Hirsch noted in his column after the Preview that Secretariat’s trainer, Lucien Lauren, had admired the colt in the paddock, commenting how much he looked like his sire, right down to his three white stockings – although Levesque’s colt had the white on his left front instead of the right like Secretariat. A smattering of white on his face completed the look-alike appearance.
Taking on Spectacular Bid
The biggest challenge faced by 3-year-olds training in Florida that winter was the great Spectacular Bid. Medaille d’Or was one of just three horses to face the champion in the February 7 Hutcheson at seven furlongs, and he trailed throughout as the longest shot on the board. He was last again in a dull effort in the February 19 Fountain of Youth at 8½ furlongs, another race in which Spectacular Bid aired.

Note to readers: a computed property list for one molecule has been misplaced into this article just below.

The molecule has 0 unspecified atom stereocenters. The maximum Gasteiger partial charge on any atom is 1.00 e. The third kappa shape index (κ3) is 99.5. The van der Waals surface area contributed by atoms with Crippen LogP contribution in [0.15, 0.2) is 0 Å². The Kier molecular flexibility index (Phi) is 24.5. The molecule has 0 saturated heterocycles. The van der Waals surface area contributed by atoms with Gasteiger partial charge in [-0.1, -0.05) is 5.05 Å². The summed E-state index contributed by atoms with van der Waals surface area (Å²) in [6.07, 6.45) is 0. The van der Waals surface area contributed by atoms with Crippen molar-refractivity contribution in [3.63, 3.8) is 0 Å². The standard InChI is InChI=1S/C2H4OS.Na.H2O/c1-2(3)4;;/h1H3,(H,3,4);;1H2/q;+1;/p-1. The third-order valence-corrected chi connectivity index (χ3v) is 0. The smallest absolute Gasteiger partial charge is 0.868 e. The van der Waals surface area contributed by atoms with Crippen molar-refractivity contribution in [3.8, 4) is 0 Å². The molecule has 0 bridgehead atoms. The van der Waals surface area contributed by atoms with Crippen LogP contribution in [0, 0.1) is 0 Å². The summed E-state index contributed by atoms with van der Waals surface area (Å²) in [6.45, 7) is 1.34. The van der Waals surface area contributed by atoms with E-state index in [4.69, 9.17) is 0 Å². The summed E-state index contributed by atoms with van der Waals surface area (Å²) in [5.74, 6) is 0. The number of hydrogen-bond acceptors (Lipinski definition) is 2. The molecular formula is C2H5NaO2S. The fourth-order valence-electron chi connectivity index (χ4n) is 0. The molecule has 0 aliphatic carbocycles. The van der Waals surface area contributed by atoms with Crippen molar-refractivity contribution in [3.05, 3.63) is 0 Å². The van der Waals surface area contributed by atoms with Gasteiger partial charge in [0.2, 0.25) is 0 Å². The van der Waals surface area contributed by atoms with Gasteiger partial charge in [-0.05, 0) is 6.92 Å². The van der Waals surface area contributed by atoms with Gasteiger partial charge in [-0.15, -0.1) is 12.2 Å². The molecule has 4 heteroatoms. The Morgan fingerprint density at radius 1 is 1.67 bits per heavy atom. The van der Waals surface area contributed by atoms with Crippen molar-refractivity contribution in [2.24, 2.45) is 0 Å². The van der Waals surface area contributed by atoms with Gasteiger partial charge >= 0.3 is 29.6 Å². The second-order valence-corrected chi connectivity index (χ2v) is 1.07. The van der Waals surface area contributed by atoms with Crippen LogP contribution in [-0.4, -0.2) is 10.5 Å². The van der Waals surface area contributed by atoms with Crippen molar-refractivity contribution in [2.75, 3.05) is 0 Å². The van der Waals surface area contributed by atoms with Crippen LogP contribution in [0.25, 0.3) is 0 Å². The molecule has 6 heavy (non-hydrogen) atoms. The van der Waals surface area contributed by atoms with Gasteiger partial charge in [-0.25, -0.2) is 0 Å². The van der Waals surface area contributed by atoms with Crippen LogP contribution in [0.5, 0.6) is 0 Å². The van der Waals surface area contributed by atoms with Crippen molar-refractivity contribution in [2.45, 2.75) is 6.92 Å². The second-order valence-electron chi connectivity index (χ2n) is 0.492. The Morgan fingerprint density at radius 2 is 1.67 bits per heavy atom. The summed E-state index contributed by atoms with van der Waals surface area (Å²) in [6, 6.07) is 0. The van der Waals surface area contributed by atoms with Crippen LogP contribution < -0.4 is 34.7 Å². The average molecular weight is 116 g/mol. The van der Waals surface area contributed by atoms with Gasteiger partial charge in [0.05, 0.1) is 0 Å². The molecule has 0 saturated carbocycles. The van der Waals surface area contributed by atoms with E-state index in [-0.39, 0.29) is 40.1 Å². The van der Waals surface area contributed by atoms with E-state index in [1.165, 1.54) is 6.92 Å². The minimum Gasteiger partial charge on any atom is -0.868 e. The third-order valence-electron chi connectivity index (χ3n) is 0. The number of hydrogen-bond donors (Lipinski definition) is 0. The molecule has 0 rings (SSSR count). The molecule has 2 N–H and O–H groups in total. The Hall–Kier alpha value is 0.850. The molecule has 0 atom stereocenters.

Medaille d’Or was clearly a shadow of his old self, although he showed some spark when returned to the turf in a Gulfstream allowance race on February 27. Rallying from far back in the about-one-mile event, he finished third to winner Some One Frisky and stablemate Coup De Chance.
He tried the big leagues again in the nine-furlong Florida Derby on March 6, and again finished last as Spectacular Bid won with ease. Before the race, Starr was surprisingly optimistic about a colt who had lost his last three races by a total of 42 lengths. At the pre-race press breakfast, Starr thought he would do well in the race. “This colt wants a distance. He was closing well in his race earlier this week, and the extra distance of the Florida Derby will help him.”